Last night, had an interesting e-conversation with my friend Gulzar Natarajan. He wondered if some of the recent articles/books that I had been sharing on the historical cycles and the patterns they reveal were a case of deductive logic – theorising or deducting patterns out of random events. Quite possible. I don’t even know if there is a way of figuring out. One way is to come up with equally numerous and/or weighty evidence from the past that disproves the deductive logic.
To a large extent, his argument reflects and is reflected in this short but sharp critique of the first work of Neil Howe and William Strauss, ‘The Generations’:
As history, “Generations” does not make the grade. It pretends to offer a new interpretation of the past, but it is too contrived to be taken seriously. And as a guide to the future, it is about as reliable as the neighborhood fortuneteller.
There you go.
But, humans do adopt both inductive and deductive logic at the same time to make sense of social phenomenon. In fact, they make far larger and more frequent use of the latter to make sense of complex social, economic and political events.
Of course, there is the risk that historians, once they find patterns from history, then switch to inductive logic where they try to fit the current reality to their historical pattern or theory or make predictions.
I remember a very good speech by Dr. D. Subbarao, former RBI Governor, in 2010, delivered in Bangalore. He makes the point that causality often ran from empirics or experience to theory when it came to economics. I would say, social science, in general:
In economics, on the other hand, where the human dimension is paramount, the progression has necessarily to be one way, from empirical finding to theory. There is a joke that if something works in practice, economists run to see if it works in theory. Actually, I don’t see the joke; that is indeed the way it should be. [Link]
In other words, deductive logic is how it will be, when it comes to making sense of social phenomena of which economics is one.
In that sense, these kinds of patterns – whether elevated to the level of theory or not – serve as useful points of departure for analysis. Whether we arrive at them as destinations is a matter of our luck, intuition and intellect and, of course, above all, circumstances as to how closely they resemble historical episodes.
Therefore, predictions for 2020-30 (the climatic decade of 80-year cycles or 50-year cycles or 250-year cycles of the empire) derived from historical episodes from the 500+years of the discovery of the land mass that is now called America, I can believe in the following:
Where the authors fit things into a pattern, we can choose to be sceptical. But, the idea (and the fact) the long periods of stability leading to instability (Minsky) or the feeling that central bank policies have been building up to a climax consistent with the notion that fiat currency (purely paper and not convertible into anything else) regimes do not last for ever or that companies themselves become sclerotic or the notion of Yugas in Hindu religious books are all consistent with ‘cycles’ or circularity of history.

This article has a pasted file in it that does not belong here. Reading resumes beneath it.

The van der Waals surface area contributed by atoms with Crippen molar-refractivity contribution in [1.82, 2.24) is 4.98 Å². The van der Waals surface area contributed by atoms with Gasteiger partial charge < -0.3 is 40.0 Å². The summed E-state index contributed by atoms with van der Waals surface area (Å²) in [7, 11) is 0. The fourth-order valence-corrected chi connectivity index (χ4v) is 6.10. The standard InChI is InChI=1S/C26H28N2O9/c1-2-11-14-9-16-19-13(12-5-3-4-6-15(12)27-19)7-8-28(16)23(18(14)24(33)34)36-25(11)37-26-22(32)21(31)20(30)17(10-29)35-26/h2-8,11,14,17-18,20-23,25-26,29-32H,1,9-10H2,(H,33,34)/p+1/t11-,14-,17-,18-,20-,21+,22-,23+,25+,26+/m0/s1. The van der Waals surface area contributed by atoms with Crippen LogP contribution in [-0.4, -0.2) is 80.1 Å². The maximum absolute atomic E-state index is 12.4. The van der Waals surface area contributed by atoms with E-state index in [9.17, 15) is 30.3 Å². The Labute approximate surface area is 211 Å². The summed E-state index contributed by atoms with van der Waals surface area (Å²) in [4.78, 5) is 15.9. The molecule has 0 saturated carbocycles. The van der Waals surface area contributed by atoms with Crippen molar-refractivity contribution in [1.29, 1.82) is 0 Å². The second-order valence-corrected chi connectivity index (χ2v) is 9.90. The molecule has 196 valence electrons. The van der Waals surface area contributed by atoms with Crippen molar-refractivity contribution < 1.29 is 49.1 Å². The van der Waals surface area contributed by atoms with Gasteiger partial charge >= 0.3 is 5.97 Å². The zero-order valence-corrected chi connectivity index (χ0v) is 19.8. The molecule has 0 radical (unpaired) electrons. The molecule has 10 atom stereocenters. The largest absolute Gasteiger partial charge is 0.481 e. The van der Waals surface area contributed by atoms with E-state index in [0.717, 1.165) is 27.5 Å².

In fact, Howe and Strauss begin their book (‘The Fourth Turning’) pointing out that this – a recognition of cycles being the characteristic of human life and societal lives – has been evident in non-western societies. These authors are actually talking to their Western audience that their ‘linear thinking’ glasses are not the right glasses. In that sense, they are not creating a new theory but challenging a western orthodoxy.
When it comes to real life phenomenon (and that includes stock markets), to me, mean reversion is far more compelling than either random walks or random walks with trend.
I need to write a bit more on the inferences from ‘The Fourth Turning’ or from Sir John Glubb’s classic paper, ‘The Fate of empires’. I shall do so.
In the meantime, here is a teaser from another author, Peter Turchin:
Very long ‘secular cycles’ interact with shorter-term processes. In the United States, 50-year instability spikes occurred around 1870, 1920 and 1970, so another could be due around 2020. We are also entering a dip in the so-called Kondratiev wave, which traces 40-60-year economic-growth cycles. This could mean that future recessions will be severe. In addition, the next decade will see a rapid growth in the number of people in their twenties, like the youth bulge that accompanied the turbulence of the 1960s and 1970s. All these cycles look set to peak in the years around 2020.
Records show that societies can avert disaster. We need to find ways to ameliorate the negative effects of globalization on people’s well-being. Economic inequality, accompanied by burgeoning public debt, can be addressed by making tax rates more progressive. And we should not expand our system of higher education beyond the ability of the economy to absorb university graduates. An excess of young people with advanced degrees has been one of the chief causes of instability in the past. [Link]
The above is an extract from a short piece he wrote for ‘Nature’ in 2010. ‘Time’ has picked it up now.